Cultural centers

Nome-Beltz students travel to Hawaii for cultural exchange

Sixteen Nome-Beltz students — 14 seniors and two juniors — traveled to Hawaii last month to learn how their counterparts on Oahu live and carry on their native culture. The exchange is part of a three-year program called TASK, Teacher Ambassadors Sharing Knowledge, which has already seen Nome teachers and educators from Wai’anae on Oahu visit each other with the aim of collaborating on culturally informed STEM ( short for science, technology, engineering and mathematics). Nome-Beltz Director Jay Thomas explained that the purpose of the TASK program is to bring cultural relevance to the program and highlight both Alaskan Native and Native Hawaiian similarities of two Native cultures, struggling to maintain cultural identity despite Western colonization.

In October 2019, 22 teachers from Wai’anea and Nanakuli came to Nome. Then, in 2020, the COVID-19 pandemic hit and overwhelmed plans for exchange visits taking place in 2020 or 2021. During spring break this year, 16 teachers from Nome Public Schools visited O’ uh. From April 10-16, 16 Nome students, plus three chaperones, traveled to the island to learn about the cultural and linguistic revitalization efforts undertaken by Wai’anea High School and Nanakuli Middle School, among others.

Students in Nome were introduced to Polynesian culture with an entertaining “crash course” at the Polynesian Cultural Center, a luau and an evening show aimed at educating tourists about the culture, customs, songs and dance of the Polynesia. Over the next few days, Nome students became visitors as the route took them off the beaten path into the community of Wai’anea and Nanakuli on O’ahu’s west and north shore. “The reason we chose Nanakuli and Wai’anae is because the communities have the highest population of Native Hawaiians [on Oahu] and it’s an area that looks like Nome and is struggling socio-economically,” Principal Thomas explained. “We were looking for schools that had the same difficulties.” Before entering the Waai’ainae school, or any other place the students went, they were greeted with an ‘ole kahea, a song of welcome, and as they left, the Hawaiian hosts released them with another song. farewell. Wai’anae students introduced Nome children to their Searider Productions program – with a screen printing workshop where they produce clothing with the Searider and Wai’anae school logo, as well as 3D printing labs and a studio photo where students learn photography and even produce reports. Their cultural program includes seaweed and shrimp farming, planting and studying the uses of native plants. The effort in Wai’anae had been in the making for a decade, when years ago gangs wreaked havoc on the impoverished neighborhood and dedicated teachers knew they had to offer their students a meaningful alternative to a life of drug and alcohol addiction. Cultural revitalization and language immersion are now the result of these early efforts, and student hosts showing that the Nome children knew their craft: not only did they confidently sing Hawaiian songs, but their daily lives were punctuated by Hawaiian knowledge of plants, Hula Mingling with their Hawaiian peers, in the warm trade wind breeze laden with the scent of plumeria flowers, Nome students described their cold, icy world of hunting, fishing, and subsistence sports at NYO to their new Hawaiian friends. Students then experienced a remarkable revival of a kalo farm, deep in the Wai’anea Valley and learned the ancient method of dividing land and caring for the land – malama ‘aina – and family, the old-fashioned Hawaiian way.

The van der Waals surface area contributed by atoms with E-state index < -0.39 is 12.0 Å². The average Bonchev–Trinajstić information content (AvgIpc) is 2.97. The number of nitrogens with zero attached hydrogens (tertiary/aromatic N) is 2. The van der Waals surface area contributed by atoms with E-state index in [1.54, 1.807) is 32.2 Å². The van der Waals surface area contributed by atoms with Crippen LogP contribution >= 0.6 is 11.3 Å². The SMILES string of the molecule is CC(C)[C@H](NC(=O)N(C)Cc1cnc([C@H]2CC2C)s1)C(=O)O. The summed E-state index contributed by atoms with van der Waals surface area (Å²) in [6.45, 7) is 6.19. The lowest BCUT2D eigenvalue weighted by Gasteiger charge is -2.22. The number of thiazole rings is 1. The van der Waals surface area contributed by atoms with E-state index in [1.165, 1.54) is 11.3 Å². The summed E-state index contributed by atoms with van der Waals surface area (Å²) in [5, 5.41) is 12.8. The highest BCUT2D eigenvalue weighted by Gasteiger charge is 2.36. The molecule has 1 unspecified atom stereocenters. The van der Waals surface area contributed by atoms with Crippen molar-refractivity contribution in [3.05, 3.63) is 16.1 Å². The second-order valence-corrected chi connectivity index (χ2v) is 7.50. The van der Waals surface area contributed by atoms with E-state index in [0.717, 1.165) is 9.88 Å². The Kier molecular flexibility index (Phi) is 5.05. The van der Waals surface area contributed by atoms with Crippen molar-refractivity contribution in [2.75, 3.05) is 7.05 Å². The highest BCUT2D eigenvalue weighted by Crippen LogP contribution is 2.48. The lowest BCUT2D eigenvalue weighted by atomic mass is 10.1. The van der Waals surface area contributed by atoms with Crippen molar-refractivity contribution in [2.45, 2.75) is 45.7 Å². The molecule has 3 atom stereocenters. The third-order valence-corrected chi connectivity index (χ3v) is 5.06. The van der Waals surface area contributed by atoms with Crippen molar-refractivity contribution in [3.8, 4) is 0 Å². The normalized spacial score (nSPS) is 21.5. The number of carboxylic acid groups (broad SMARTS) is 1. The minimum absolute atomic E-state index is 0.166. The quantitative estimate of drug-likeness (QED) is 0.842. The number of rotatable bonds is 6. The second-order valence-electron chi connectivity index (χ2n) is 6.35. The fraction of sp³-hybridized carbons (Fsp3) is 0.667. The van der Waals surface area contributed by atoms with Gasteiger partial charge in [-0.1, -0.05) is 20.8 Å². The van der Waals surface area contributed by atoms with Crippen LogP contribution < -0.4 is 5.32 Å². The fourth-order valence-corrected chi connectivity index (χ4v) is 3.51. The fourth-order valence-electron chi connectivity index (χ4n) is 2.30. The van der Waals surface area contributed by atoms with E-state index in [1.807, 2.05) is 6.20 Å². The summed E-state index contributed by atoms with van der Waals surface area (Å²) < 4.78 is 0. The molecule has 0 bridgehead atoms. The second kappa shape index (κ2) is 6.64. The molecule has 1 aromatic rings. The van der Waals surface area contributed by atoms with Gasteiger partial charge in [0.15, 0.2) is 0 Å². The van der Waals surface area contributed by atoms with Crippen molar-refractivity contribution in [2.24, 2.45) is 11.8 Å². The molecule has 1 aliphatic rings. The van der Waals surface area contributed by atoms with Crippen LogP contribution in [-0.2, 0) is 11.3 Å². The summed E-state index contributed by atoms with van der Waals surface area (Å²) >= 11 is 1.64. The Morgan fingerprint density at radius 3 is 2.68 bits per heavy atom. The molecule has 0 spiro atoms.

On the North Shore, students visited fish ponds inspired by the ancient way of using the tides to fill brackish ponds to give mules a healthy start in life. A channel had to be dug between the ocean shore and the ponds, so Nome-Beltz students were enlisted to help and they did the deed in less than an hour.

“We relied on our Hawaiian partners to be visitors, not tourists,” Thomas said.

The grant that enabled the exchange was written by Glenda Findlay, director of K-12 outreach at the University of Alaska Fairbanks. Findlay and Thomas collaborated on the grant. Thomas said the goal was to look at science and the western way of teaching STEM and make it relevant to students whose heritage includes indigenous knowledge. The program aimed to expose students to making that cultural connection between science and “indigenous ways of knowing,” whether in agriculture, as exemplified by the Kalo patch, or seaweed and shrimp farming.

In the fall, pandemic permitting, Hawaiian students should come to Nome and tour the area. Thomas said the plan is to write a continuation scholarship to maintain the exchange between the Alaskan and Hawaiian cultures. “We really just opened the door, there’s so much more to do,” he said.